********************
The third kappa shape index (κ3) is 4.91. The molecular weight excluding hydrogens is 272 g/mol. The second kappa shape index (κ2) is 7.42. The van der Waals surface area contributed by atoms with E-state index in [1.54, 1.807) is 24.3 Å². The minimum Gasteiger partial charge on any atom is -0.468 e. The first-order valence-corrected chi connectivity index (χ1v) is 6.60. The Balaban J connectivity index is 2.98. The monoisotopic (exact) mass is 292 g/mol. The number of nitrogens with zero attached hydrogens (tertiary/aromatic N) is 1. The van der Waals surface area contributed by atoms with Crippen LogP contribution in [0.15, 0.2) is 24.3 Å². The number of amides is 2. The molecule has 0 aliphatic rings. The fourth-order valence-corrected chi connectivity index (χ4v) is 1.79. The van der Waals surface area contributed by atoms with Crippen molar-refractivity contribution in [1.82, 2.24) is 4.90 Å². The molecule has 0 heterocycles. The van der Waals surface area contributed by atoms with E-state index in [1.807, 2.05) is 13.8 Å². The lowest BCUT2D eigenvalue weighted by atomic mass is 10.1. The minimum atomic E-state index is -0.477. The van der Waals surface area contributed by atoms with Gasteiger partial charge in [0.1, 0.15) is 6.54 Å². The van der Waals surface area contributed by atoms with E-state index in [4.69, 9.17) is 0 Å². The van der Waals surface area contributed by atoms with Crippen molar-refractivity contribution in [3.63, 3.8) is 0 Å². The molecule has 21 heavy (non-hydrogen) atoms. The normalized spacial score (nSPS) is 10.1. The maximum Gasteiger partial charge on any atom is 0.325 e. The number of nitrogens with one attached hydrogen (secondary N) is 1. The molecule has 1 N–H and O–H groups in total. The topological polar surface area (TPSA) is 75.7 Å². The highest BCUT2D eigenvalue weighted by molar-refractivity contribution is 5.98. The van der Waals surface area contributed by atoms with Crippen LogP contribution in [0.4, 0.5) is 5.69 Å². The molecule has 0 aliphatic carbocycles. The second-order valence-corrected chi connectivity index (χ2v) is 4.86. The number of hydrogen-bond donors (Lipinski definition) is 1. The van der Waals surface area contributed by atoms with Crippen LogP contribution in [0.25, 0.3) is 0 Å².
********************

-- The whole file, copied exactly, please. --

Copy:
The third kappa shape index (κ3) is 4.91. The molecular weight excluding hydrogens is 272 g/mol. The second kappa shape index (κ2) is 7.42. The van der Waals surface area contributed by atoms with E-state index in [1.54, 1.807) is 24.3 Å². The minimum Gasteiger partial charge on any atom is -0.468 e. The first-order valence-corrected chi connectivity index (χ1v) is 6.60. The Balaban J connectivity index is 2.98. The monoisotopic (exact) mass is 292 g/mol. The number of nitrogens with zero attached hydrogens (tertiary/aromatic N) is 1. The van der Waals surface area contributed by atoms with Crippen LogP contribution in [0.15, 0.2) is 24.3 Å². The number of amides is 2. The molecule has 0 aliphatic rings. The fourth-order valence-corrected chi connectivity index (χ4v) is 1.79. The van der Waals surface area contributed by atoms with Crippen molar-refractivity contribution in [1.82, 2.24) is 4.90 Å². The molecule has 0 heterocycles. The van der Waals surface area contributed by atoms with E-state index in [1.807, 2.05) is 13.8 Å². The lowest BCUT2D eigenvalue weighted by atomic mass is 10.1. The minimum atomic E-state index is -0.477. The van der Waals surface area contributed by atoms with Gasteiger partial charge in [0.1, 0.15) is 6.54 Å². The van der Waals surface area contributed by atoms with E-state index in [4.69, 9.17) is 0 Å². The van der Waals surface area contributed by atoms with Crippen molar-refractivity contribution in [3.63, 3.8) is 0 Å². The molecule has 21 heavy (non-hydrogen) atoms. The normalized spacial score (nSPS) is 10.1. The maximum Gasteiger partial charge on any atom is 0.325 e. The number of nitrogens with one attached hydrogen (secondary N) is 1. The molecule has 1 N–H and O–H groups in total. The topological polar surface area (TPSA) is 75.7 Å². The highest BCUT2D eigenvalue weighted by molar-refractivity contribution is 5.98. The van der Waals surface area contributed by atoms with Crippen LogP contribution in [0.4, 0.5) is 5.69 Å². The molecule has 0 aliphatic carbocycles. The second-order valence-corrected chi connectivity index (χ2v) is 4.86. The number of hydrogen-bond donors (Lipinski definition) is 1. The van der Waals surface area contributed by atoms with Crippen LogP contribution in [0.25, 0.3) is 0 Å².